The 6 Keys to Writing the Perfect Job/Internship Cover Letter
When applying for jobs and internships, a strong cover letter is a key component of the application process. Even if your particular job interest does not require submission of a cover letter, it is important that you know how to write one. A well-written cover letter could ultimately be the deciding factor of whether or not you get the desired position.
With that being said, here are the keys to writing the perfect job/internship cover letter.
1. Remember the purpose
First of all, the purpose of writing a cover letter is to essentially show your interest in a company and how you will contribute to it. It should be used to introduce yourself and to highlight your important attributes.
In her article called “How to Write a Cover Letter,” Amy Gallo of the Harvard Business Review tells us that a cover letter is needed today, even though people might be saying that they aren’t. She goes on to talk about how some experts say that sending a cover letter is important and shows proactivity.
2. Research the company
It is important to do some research about the company before writing your letter. It might be helpful to know a little history about the company. Make sure each letter is specific to that company. Nothing screams laziness more than a generic cover letter that you send to everyone. Specificity shows that you are actually interested in the company and not just interested in the position.
Look up the company and their mission, if they have one. Try to use their mission as an explanation for why you are interested in their company. You should try to be authentic in your letter, but cut out the cliché, mundane statements like, “I’m good with people.”
The mission statement essentially embodies what the company stands for and what they hope to accomplish. Including something about the mission in your letter will show that you have gone the extra mile to make your cover letter distinguishable.
3. Highlight your fit
The next important key to writing the perfect cover letter is to be sure to highlight what you personally will bring to the company. Relevant characteristics and qualities always overshadow generic ones. This is where the company’s mission statement can come in handy as well. Talk about strengths that reflect well.
If a company’s mission is to provide for and love all people in need, you may not want to talk about how you prefer not to work with people. This is your chance to show why you are a good fit for the job or internship. Be sure to really feature the skills, coursework, and experiences that are relevant to the position you are applying for. This is also the opportunity to show what makes you different from everyone else.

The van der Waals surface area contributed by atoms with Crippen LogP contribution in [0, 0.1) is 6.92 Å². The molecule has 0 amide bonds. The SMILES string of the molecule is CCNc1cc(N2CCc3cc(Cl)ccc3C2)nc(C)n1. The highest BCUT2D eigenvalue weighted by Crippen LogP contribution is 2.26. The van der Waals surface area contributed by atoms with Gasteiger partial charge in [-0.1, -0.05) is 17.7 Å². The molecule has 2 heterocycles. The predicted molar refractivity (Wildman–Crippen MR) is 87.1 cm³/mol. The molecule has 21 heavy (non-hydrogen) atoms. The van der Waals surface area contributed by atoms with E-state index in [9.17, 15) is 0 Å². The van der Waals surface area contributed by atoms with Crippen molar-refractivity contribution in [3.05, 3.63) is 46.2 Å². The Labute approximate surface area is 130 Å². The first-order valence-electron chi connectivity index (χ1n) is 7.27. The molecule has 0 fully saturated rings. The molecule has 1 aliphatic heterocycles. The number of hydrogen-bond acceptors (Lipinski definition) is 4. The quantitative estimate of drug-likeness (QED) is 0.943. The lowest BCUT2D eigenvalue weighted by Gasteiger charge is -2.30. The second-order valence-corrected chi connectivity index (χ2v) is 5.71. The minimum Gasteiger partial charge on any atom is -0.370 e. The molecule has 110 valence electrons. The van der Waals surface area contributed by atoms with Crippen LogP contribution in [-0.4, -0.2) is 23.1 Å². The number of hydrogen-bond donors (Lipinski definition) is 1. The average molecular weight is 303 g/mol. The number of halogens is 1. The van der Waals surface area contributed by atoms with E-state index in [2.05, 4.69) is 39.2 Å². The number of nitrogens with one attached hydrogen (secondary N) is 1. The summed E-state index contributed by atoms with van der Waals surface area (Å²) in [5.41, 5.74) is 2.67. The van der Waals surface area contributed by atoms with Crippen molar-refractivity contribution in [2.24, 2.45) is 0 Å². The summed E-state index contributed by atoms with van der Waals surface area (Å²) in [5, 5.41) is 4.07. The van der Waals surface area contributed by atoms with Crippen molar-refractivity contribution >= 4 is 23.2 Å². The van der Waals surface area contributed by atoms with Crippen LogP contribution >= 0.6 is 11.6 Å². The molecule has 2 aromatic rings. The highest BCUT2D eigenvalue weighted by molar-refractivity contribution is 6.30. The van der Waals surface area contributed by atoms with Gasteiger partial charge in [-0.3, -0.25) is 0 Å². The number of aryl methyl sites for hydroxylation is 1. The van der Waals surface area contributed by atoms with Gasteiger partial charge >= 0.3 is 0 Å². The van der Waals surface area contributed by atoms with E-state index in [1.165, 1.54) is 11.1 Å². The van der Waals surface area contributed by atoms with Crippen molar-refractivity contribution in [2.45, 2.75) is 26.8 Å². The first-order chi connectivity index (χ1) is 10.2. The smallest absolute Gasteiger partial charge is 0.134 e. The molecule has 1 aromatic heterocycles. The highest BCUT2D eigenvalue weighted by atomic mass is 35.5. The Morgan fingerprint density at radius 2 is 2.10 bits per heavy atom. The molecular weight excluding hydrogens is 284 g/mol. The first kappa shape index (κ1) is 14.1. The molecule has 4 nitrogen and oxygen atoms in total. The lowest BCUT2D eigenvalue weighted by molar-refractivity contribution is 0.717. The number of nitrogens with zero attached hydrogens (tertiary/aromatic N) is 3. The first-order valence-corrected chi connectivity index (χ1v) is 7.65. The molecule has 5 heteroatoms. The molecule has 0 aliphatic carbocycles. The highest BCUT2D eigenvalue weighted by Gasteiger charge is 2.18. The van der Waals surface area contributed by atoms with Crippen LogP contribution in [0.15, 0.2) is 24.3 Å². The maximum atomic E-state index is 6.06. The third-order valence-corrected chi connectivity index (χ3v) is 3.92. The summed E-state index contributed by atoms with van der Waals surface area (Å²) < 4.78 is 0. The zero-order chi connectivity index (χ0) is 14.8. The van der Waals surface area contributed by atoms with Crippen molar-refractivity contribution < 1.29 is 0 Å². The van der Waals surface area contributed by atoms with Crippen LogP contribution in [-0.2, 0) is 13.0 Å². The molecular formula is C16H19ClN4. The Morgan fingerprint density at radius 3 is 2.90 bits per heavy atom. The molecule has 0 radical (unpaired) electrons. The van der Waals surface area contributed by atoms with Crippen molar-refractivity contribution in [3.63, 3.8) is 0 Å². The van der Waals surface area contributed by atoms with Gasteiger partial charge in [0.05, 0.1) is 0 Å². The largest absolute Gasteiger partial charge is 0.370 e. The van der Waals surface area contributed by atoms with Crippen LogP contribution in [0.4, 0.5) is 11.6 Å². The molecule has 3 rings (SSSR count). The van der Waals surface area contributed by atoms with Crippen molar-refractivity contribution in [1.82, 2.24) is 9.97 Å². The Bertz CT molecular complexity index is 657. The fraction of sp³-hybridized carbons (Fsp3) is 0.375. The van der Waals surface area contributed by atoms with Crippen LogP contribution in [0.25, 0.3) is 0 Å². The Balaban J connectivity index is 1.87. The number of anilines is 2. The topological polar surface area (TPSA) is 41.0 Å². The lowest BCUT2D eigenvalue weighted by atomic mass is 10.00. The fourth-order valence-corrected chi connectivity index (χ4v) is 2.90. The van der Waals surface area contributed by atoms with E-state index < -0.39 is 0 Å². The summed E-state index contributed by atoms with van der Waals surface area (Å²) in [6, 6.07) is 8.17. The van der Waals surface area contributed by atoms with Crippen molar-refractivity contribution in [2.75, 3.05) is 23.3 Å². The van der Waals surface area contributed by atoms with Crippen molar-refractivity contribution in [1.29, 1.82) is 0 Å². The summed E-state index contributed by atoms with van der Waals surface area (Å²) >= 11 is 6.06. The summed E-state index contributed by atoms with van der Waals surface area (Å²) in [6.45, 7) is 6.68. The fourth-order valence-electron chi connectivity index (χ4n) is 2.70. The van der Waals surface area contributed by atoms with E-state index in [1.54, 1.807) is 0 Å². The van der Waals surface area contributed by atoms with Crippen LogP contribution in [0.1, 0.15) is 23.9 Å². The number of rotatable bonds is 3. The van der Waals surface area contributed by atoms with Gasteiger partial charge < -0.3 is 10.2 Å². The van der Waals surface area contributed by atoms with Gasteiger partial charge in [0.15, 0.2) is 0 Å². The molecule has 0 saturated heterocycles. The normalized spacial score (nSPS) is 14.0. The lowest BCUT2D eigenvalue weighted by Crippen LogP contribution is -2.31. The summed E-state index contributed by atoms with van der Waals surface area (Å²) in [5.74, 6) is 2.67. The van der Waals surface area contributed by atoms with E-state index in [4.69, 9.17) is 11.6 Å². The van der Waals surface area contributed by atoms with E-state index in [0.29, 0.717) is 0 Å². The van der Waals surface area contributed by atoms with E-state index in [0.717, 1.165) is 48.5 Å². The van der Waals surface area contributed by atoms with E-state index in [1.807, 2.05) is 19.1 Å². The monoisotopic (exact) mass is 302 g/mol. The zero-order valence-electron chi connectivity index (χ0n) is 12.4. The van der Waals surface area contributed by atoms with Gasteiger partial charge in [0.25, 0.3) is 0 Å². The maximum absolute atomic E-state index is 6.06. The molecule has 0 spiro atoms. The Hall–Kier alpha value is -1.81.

4. Pay attention to format
When writing a cover letter, you also want to make sure everything is formatted correctly and is in the right place. It is wise to use online resources and examples to help you format your cover letter correctly. Sites like Purdue Owl give step by step outlines on formatting and what should be included.
Take advantage of the examples and tips from experts and other successful people who have done this before. A simple Google search will display various sites with many examples. Some sites even explain what hiring managers are looking for in a cover letter. Sources like these will be helpful when you are proofreading your letter.
5. Stay relevant
Please take note that cover letters are not supposed to be lengthy. When you ramble on, this could cause the reader to lose interest. The letter should be enthusiastic, show interest and display your uniqueness. You must be able to include all of this in a short document. Cut out all of the extra irrelevant information. Try to include as many important qualities that distinguish you as an employee; however, they should not be random.
If you are applying for an office position, “juggling” may not be the best skill to mention in your cover letter; however, specific Microsoft Office skills are probably worth mentioning. Cover letters are not supposed to be a duplicate of your resume either. Odds are the employer has a copy of your resume already, since cover letters and resumes are usually submitted together.
The cover letter’s job is to introduce you and your interest in the company, whereas a resume should just bullet the facts. Use the cover letter as an opportunity to go into greater detail about a bullet point that you’d like the employer to have more information about. Just remember not to ramble or be too repetitive.
Lastly, be sure to proofread your cover letter over and over again. Reading it aloud is a good idea too, because you may catch errors that you didn’t before. You could also have a peer read it and give you feedback. The point is for the letter to be error free because errors show a lack of trying. These helpful keys should help you write a stellar cover letter. Good luck!
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